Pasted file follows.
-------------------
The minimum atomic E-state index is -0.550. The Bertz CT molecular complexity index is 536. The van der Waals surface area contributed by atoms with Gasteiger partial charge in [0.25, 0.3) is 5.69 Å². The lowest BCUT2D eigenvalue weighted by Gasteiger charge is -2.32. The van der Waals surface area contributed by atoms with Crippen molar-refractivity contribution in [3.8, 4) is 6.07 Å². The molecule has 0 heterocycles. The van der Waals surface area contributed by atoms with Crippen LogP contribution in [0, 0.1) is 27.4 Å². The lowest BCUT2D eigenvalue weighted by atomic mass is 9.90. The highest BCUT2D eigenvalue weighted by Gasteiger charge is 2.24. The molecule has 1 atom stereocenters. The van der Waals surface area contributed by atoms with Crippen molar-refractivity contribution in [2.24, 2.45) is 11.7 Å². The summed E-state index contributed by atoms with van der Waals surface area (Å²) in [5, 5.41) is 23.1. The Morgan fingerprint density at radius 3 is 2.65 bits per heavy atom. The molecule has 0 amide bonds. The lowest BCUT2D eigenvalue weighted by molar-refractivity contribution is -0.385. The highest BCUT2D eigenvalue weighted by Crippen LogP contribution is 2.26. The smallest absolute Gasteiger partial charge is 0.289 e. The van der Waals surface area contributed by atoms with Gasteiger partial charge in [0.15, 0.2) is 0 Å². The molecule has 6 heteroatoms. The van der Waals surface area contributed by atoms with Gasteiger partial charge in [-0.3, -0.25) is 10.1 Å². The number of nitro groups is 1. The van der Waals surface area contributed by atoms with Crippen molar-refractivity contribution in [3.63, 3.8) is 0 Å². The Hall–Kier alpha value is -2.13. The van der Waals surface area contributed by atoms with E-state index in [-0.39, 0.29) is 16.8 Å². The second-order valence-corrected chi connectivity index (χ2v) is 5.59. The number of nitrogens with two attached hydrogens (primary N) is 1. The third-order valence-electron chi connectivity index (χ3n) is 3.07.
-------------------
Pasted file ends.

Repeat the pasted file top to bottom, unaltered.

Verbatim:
The minimum atomic E-state index is -0.550. The Bertz CT molecular complexity index is 536. The van der Waals surface area contributed by atoms with Gasteiger partial charge in [0.25, 0.3) is 5.69 Å². The lowest BCUT2D eigenvalue weighted by Gasteiger charge is -2.32. The van der Waals surface area contributed by atoms with Crippen molar-refractivity contribution in [3.8, 4) is 6.07 Å². The molecule has 0 heterocycles. The van der Waals surface area contributed by atoms with Crippen LogP contribution in [0, 0.1) is 27.4 Å². The lowest BCUT2D eigenvalue weighted by atomic mass is 9.90. The highest BCUT2D eigenvalue weighted by Gasteiger charge is 2.24. The molecule has 1 atom stereocenters. The van der Waals surface area contributed by atoms with Crippen molar-refractivity contribution in [2.24, 2.45) is 11.7 Å². The summed E-state index contributed by atoms with van der Waals surface area (Å²) in [5, 5.41) is 23.1. The Morgan fingerprint density at radius 3 is 2.65 bits per heavy atom. The molecule has 0 amide bonds. The lowest BCUT2D eigenvalue weighted by molar-refractivity contribution is -0.385. The highest BCUT2D eigenvalue weighted by Crippen LogP contribution is 2.26. The smallest absolute Gasteiger partial charge is 0.289 e. The van der Waals surface area contributed by atoms with Gasteiger partial charge in [0.15, 0.2) is 0 Å². The molecule has 6 heteroatoms. The van der Waals surface area contributed by atoms with Gasteiger partial charge in [-0.3, -0.25) is 10.1 Å². The number of nitro groups is 1. The van der Waals surface area contributed by atoms with Crippen molar-refractivity contribution in [3.63, 3.8) is 0 Å². The Hall–Kier alpha value is -2.13. The van der Waals surface area contributed by atoms with E-state index in [-0.39, 0.29) is 16.8 Å². The second-order valence-corrected chi connectivity index (χ2v) is 5.59. The number of nitrogens with two attached hydrogens (primary N) is 1. The third-order valence-electron chi connectivity index (χ3n) is 3.07.